Fangoria Interview: Wolfman‘s Hugo Weaving Wishes Film Press Would “Get Their Shit Together”

A. Quinton — Aug. 24th 2009


In a recent interview with Fangoria, Hugo Weaving talks about his experiences playing Scotland Yard detective Aberline in the new Wolfman movie. Weaving has consistently been one of my favourite actors (come on, the guy has played a drag queen, a murderous computer program and an ageless elf king). In this exclusive interview he talks about bringing life to a character that wasn’t in the original 1940’s Wolfman, his enthusiasm for a well-written script, and what it was like to work with (and be a subject of) special effects artist Rick Baker. He also comments on the negative effect that press and distribution delays can have on the public’s enthusiasm for a film– something we’ve all seen with the repeated delays The Wolfman has been subject to. But with the recent trailer generating a lot of excitement, The Wolfman is starting to generate some positive buzz again– hopefully that will only increase as the February release date approaches. Thanks for the link, ArcLight!

  • Roukwolf

    I don’t know much about Weaving at all, but he won my respect with his opening comment:

    “I like things that are well written. If the script is good then I’ll enjoy it. If the script is bad or loose or silly then I can’t get into it. However, I think genre pictures such as horror films should be allowed to have a sense of freedom in the writing. But sadly I think genre pictures tend to be looked down upon or overlooked as serious pieces of art. The western, the musical, action films, horror films, fantasy films; I mean they are the founding and starting point of great American cinema yet even though commercially successful and a lot times critically well received, they are never given the proper respect they deserve just because they entertain. There’s a weird resentment toward escapism in intellectual circles which not only happens in film but theatre, too.”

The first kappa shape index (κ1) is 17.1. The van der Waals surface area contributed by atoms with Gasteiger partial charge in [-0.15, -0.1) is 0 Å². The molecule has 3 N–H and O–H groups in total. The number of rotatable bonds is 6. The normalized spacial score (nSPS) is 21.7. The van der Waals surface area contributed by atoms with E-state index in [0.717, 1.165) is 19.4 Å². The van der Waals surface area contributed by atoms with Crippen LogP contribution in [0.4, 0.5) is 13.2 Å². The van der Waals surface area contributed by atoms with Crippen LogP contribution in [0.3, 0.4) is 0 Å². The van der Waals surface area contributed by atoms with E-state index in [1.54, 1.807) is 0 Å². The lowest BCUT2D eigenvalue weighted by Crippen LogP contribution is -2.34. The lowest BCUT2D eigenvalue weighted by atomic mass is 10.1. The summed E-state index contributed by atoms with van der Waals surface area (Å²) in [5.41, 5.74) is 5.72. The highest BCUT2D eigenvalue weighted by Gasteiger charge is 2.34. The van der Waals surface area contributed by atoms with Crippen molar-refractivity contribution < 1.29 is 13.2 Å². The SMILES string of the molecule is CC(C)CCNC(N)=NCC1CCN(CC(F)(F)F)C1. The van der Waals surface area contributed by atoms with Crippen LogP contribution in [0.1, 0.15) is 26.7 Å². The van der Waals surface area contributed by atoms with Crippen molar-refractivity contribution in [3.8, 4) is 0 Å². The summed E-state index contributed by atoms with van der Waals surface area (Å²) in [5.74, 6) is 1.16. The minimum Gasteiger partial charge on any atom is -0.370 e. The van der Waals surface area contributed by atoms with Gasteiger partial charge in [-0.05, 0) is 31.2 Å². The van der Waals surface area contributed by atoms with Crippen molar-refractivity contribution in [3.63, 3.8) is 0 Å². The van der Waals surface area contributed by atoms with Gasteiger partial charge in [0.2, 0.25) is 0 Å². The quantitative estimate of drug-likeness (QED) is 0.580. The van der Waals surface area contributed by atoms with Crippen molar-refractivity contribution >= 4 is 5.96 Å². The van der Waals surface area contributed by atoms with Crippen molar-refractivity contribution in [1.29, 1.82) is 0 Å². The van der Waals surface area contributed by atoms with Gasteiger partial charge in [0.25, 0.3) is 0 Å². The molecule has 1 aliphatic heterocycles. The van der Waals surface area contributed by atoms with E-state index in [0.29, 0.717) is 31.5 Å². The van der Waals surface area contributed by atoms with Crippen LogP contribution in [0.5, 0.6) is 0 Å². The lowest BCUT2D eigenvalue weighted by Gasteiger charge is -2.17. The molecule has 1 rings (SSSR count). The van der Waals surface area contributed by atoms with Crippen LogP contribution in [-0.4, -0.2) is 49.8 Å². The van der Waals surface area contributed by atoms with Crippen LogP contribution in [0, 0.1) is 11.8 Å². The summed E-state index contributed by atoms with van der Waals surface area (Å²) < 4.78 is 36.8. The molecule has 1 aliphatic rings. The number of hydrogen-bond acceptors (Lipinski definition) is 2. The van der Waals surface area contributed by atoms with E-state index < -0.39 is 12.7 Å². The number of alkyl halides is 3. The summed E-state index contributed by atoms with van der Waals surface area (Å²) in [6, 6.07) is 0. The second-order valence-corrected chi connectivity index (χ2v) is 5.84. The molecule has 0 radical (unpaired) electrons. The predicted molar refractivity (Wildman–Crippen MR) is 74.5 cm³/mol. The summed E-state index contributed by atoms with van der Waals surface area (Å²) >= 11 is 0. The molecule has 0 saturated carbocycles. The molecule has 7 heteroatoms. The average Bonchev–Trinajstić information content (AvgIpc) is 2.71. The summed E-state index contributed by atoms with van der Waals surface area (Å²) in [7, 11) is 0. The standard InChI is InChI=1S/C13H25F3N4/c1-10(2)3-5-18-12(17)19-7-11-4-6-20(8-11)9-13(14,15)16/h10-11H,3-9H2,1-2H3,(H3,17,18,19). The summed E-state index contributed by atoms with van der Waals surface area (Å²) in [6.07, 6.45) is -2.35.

This alone is a good starting point for a discussion about what art (specifically the horror/terror genre) is or is supposed to be. I enjoy lycanthropes getting limelight as much as the reader probably does, but I’m caught up on Weaving’s “escapism in intellectual circles” comment. There is certainly an escapist crest to the huge wave of movies that are released every year, and I think that’s due to two main reasons:

    1. Money.

    2. Escapism and the sensations it instills is like a drug. It takes you out of this world, but it doesn’t really give you much to bring back once you touch down on the runway again. Hence, the crest has to continue and subcultures need to be maintained like faithfully running top-level engines. In this respect, I think that movie viewers and makers sadly put too much stock in art without realizing its limitations. So what are artists and art-lovers to do? I think that the best movies / books / whatever have been created by people willing to reach outside their discipline and personally confront the issues of death, love, mortality, origins, and God. All good artists from the Starbucks-sipping Shakespeare to the sarcastsically punk-rock Twain have done this in their own way. Even George Lucas did it in his heyday, and Ennio Morricone seems to practically embody it.

    Damn. Well, before I conclude this unintentinonal sermon, I suggest acquainting yourself with Morricone in “The Mission” and his classic “Ecstasy of Gold” piece!